“The genetic pathways encoding the production of enamel and other protective substances turn out to be conserved among vertebrates, all the way to humans,” explains Prof. Di Palma.

Another unique feature of the gar is that it represents a ‘bridge’ between tetrapods and the fish. Most of our familiar fish species fall into the category of teleosts, who in the process of evolution have undergone the whole genome duplication. Hence their genomes are quite complex to study.

“When you compare the genome of zebrafish to the human genome, you will find that for each human gene there is at least one or even more copies of that gene in zebrafish,” says Prof. Di Palma.

"The spotted gar, on the other hand, predates the whole genome duplication. It occupies the place in the evolutionary tree before the teleosts split from the tetrapods (somewhat 450 million years ago).

"One can now compare the human genome to the genome of the gar and then to the zebrafish genome. This way, gar becomes an important biomedical model, which can be used to identify genetic features that one might not even see when comparing the human and zebrafish genomes.”

Do they study other living fossils?

“I previously worked on a genome of the fish called the coelacanth,” says Prof. Di Palma.

The article featuring that research came out in Nature and made the cover of the journal in April 2013.

"The coelacanth genome," says Prof. Di Palma, "presents an essential repertoire of our ancestors’ genetic material."

In the above mentioned publication, the team also makes reference to another ‘living fossil’ – the lungfish. After conducting the phylogenomic analysis, the researchers concluded that the lungfish is, in fact, the closest living relative of tetrapods.

“However, genome of the lungfish is very large and is virtually impossible to sequence,” says Prof. Di Palma. “We can only use some of its RNA to make comparisons with other organisms at the level of gene expression.”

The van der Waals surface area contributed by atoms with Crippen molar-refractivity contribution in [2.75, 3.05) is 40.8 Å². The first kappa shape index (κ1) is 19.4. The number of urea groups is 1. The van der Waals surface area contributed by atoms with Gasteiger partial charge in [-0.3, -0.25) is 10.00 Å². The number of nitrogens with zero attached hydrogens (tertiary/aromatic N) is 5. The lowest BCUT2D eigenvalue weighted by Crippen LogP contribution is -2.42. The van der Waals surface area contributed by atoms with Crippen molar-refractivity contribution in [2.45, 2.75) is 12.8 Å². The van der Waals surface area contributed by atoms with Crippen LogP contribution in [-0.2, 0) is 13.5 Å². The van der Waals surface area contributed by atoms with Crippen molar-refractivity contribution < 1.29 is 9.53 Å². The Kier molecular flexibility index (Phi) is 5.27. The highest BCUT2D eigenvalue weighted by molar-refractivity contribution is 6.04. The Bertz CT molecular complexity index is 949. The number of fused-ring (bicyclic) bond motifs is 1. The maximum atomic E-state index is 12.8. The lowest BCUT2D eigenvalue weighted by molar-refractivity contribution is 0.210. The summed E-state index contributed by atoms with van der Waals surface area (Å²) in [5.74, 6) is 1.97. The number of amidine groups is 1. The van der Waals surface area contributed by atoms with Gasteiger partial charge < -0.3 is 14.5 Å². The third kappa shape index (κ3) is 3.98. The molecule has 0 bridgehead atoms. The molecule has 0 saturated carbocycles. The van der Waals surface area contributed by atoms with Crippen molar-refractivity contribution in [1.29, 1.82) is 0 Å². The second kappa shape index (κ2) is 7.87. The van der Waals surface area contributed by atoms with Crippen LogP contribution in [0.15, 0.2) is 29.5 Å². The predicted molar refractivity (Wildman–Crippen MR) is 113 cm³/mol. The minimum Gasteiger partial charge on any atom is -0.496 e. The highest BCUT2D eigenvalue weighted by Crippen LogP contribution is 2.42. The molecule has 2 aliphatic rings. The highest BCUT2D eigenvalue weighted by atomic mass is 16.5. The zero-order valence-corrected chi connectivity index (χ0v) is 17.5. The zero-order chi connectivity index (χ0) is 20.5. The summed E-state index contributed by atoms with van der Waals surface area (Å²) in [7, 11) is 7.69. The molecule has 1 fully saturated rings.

Why do ‘living fossils’ evolve slower than the other species?

“It is not entirely clear,” responds Prof. Di Palma. “If we speak of coelacanths, I think the reason is that they live at such depths that their environment remains largely undisturbed.

“Coelacanths were thought to be extinct and it wasn’t until 1918 that the first specimen was found near the coast of South Africa. These fish live in such deep environment that it’s almost impossible to ever see them.”

Where did this research begin?

Large-scale research into the genomes of ‘living fossils’ dates back over a decade, when the National Human Genome Research Institute in the US commissioned a program to sequence a number of new genomes.

The members of the scientific community then pitched several white papers to the NIH, suggesting which genomes should be studied and why.

Following the reviewing process, twelve genomes were approved by the NHGRI who assigned the work to one of the five sequencing centres - Agencourt Bioscience Corp. in Beverly, Baylor College of Medicine in Houston, the Broad Institute of MIT and Harvard in Cambridge, The J. Craig Venter Science Institute in Rockville, and Washington University School of Medicine in St. Louis.

Prof. Di Palma: “The Broad Institute, where I was working at the time, was given the coelacanth genome, several mammalian genomes, as well as the genome of the spotted gar. Our recent work on the subject was therefore funded by the NIH through The NHGRI Genome Sequencing Program (GSP).“

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We will soon be posting more about the research from TGAC Vertebrates and the University of Oregon genomics groups.